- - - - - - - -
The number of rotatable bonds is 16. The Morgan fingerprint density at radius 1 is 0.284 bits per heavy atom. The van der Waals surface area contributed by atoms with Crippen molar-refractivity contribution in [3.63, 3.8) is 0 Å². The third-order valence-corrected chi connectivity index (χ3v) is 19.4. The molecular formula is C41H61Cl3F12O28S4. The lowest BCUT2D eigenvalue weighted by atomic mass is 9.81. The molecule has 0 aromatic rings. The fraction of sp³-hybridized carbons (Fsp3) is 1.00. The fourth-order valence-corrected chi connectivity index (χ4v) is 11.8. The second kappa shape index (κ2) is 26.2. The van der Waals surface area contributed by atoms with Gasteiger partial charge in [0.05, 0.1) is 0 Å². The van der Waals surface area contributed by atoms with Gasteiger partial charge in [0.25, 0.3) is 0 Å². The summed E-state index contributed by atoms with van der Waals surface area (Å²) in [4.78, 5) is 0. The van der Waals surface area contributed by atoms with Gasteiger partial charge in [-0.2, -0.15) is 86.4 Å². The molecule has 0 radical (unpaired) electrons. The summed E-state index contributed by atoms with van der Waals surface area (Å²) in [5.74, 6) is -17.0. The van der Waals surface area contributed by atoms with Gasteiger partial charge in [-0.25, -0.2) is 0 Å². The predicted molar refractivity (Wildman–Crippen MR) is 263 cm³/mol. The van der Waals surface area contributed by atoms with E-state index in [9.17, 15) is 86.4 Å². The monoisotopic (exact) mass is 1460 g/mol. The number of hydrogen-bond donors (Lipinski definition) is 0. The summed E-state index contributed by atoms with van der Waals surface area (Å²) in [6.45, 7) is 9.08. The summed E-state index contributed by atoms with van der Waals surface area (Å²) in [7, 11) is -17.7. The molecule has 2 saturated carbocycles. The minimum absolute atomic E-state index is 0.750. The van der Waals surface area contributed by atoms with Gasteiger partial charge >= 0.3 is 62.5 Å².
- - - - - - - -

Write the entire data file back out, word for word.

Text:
The number of rotatable bonds is 16. The Morgan fingerprint density at radius 1 is 0.284 bits per heavy atom. The van der Waals surface area contributed by atoms with Crippen molar-refractivity contribution in [3.63, 3.8) is 0 Å². The third-order valence-corrected chi connectivity index (χ3v) is 19.4. The molecular formula is C41H61Cl3F12O28S4. The lowest BCUT2D eigenvalue weighted by atomic mass is 9.81. The molecule has 0 aromatic rings. The fraction of sp³-hybridized carbons (Fsp3) is 1.00. The fourth-order valence-corrected chi connectivity index (χ4v) is 11.8. The second kappa shape index (κ2) is 26.2. The van der Waals surface area contributed by atoms with Gasteiger partial charge in [0.05, 0.1) is 0 Å². The van der Waals surface area contributed by atoms with Gasteiger partial charge in [0.25, 0.3) is 0 Å². The summed E-state index contributed by atoms with van der Waals surface area (Å²) in [4.78, 5) is 0. The van der Waals surface area contributed by atoms with Gasteiger partial charge in [-0.2, -0.15) is 86.4 Å². The molecule has 0 radical (unpaired) electrons. The summed E-state index contributed by atoms with van der Waals surface area (Å²) in [5.74, 6) is -17.0. The van der Waals surface area contributed by atoms with Gasteiger partial charge in [-0.25, -0.2) is 0 Å². The predicted molar refractivity (Wildman–Crippen MR) is 263 cm³/mol. The van der Waals surface area contributed by atoms with E-state index in [9.17, 15) is 86.4 Å². The monoisotopic (exact) mass is 1460 g/mol. The number of hydrogen-bond donors (Lipinski definition) is 0. The summed E-state index contributed by atoms with van der Waals surface area (Å²) in [6.45, 7) is 9.08. The summed E-state index contributed by atoms with van der Waals surface area (Å²) in [7, 11) is -17.7. The molecule has 2 saturated carbocycles. The minimum absolute atomic E-state index is 0.750. The van der Waals surface area contributed by atoms with Gasteiger partial charge >= 0.3 is 62.5 Å².